He said research had revealed cannabis use was less harmful than legal fixes like tobacco and alcohol and that years of prohibition did little to stem the tide of people using it and getting busted.
Billions are wasted each year waging an unnecessary war on dagga that criminalises normally law-abiding citizens for smoking a joint in the comfort of their own home.
“Whether you are pro or against dagga, you need to ask yourself if you are comfortable putting people in prison for this usage.”
Keichel said the money could be better spent on other more pressing social issues.
“We cannot use anecdotes as the basis for our ideas and laws, we need to find out whether our longstanding beliefs are legitimate in this context.”
According to Keichel, the Dagga Couple were a “very respectable couple” who were nice human beings.
Their only “crime” was that they derived great pleasure smoking dagga.
During another well- attended Think!Fest panel discussion entitled Decriminalising Dagga, medical experts and dagga users discussed the pros and cons of using the weed.
Fort England psychiatric hospital senior clinical psychologist Dr Scott Wood said although dagga was the first illegal drug most youth experimented with, it was usually preceded by trying cigarettes first.
He said 80% of people in rehab for substance abuse had started out smoking dagga.
Although research did raise concerns over how early use impacted brain development in younger smokers, Wood conceded that little research had been done on the health benefits of dagga.
He said unlike other substances, dagga stayed in a person’s system for a month or more and regular users developed a tolerance that required using more to get high.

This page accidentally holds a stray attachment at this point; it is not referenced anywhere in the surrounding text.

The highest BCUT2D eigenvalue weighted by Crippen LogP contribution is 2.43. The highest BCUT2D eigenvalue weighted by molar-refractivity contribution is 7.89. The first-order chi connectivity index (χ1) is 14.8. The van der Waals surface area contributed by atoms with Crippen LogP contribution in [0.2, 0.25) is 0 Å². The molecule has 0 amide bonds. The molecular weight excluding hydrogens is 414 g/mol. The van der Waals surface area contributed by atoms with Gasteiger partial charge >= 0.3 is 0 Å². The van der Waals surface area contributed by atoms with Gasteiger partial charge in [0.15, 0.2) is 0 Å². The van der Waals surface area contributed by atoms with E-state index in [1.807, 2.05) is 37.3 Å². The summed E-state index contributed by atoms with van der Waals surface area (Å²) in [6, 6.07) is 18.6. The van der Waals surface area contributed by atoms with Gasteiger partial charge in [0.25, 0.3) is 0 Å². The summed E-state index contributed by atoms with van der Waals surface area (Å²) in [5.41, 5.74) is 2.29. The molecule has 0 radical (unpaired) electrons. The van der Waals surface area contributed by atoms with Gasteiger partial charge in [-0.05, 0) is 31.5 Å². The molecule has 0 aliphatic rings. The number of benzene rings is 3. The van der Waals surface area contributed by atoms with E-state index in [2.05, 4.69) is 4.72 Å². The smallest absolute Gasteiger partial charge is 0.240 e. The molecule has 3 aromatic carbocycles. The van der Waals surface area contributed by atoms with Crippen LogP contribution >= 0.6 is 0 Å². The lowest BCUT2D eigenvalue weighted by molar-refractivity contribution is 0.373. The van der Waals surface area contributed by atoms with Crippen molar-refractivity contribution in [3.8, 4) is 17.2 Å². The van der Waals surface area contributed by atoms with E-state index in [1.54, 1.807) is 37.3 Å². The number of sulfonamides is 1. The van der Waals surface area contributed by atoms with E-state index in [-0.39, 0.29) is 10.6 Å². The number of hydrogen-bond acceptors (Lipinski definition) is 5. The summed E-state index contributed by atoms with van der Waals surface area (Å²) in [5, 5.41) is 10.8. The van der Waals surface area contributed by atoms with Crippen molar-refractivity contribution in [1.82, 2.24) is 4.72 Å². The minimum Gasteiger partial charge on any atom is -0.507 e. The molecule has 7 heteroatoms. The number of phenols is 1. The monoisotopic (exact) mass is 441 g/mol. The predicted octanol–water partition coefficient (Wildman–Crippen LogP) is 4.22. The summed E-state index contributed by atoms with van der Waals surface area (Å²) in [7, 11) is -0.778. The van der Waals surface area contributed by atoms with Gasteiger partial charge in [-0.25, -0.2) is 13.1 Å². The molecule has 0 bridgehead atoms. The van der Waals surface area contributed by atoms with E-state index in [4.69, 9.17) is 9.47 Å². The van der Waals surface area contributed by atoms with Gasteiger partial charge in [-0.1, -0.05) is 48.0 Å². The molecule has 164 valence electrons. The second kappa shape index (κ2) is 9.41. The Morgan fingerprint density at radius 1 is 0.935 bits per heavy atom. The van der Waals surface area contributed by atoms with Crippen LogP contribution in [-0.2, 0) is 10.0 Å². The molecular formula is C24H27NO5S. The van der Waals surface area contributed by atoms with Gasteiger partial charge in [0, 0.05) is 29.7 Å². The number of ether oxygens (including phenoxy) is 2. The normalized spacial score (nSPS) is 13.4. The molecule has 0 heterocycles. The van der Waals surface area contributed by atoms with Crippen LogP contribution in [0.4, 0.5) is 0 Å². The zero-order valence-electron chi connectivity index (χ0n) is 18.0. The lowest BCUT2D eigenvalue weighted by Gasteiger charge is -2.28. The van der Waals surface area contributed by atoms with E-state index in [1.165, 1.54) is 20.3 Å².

“The problem with research is that it can be manipulated by the people doing it to come up with the outcomes they want.”
Another panellist, Dr Celia Jameson, said the use of dagga in palliative care of terminally ill people had helped improve their quality of life during their final days.
“It can be highly successful, but there is a downside – it is a very controversial field.”
She said certain people were affected more by using dagga and some even experienced negative correlation in pre-frontal activity of the brain.
During a talk at the popular 37 on New nightclub, the Dagga Couple laid out their struggles to light up without getting busted.
Emboldened by the Dagga Couple’s struggle, many in the audience – from all walks of life – lit up ganja spliffs or passed around vaporisers as they listened intently.
Although there did not appear to be any police in the audience, Stobbs said they often packed into venues across the country where the couple gave their pro dagga presentations to hear what they had to say.
According to Stobbs, millions of South Africans used dagga or oil – including police.
“The cops come to most of our presentations, a lot of them smoke dagga … if you were a cop you would too.
“They take your weed and then smoke it themselves.” — firstname.lastname@example.org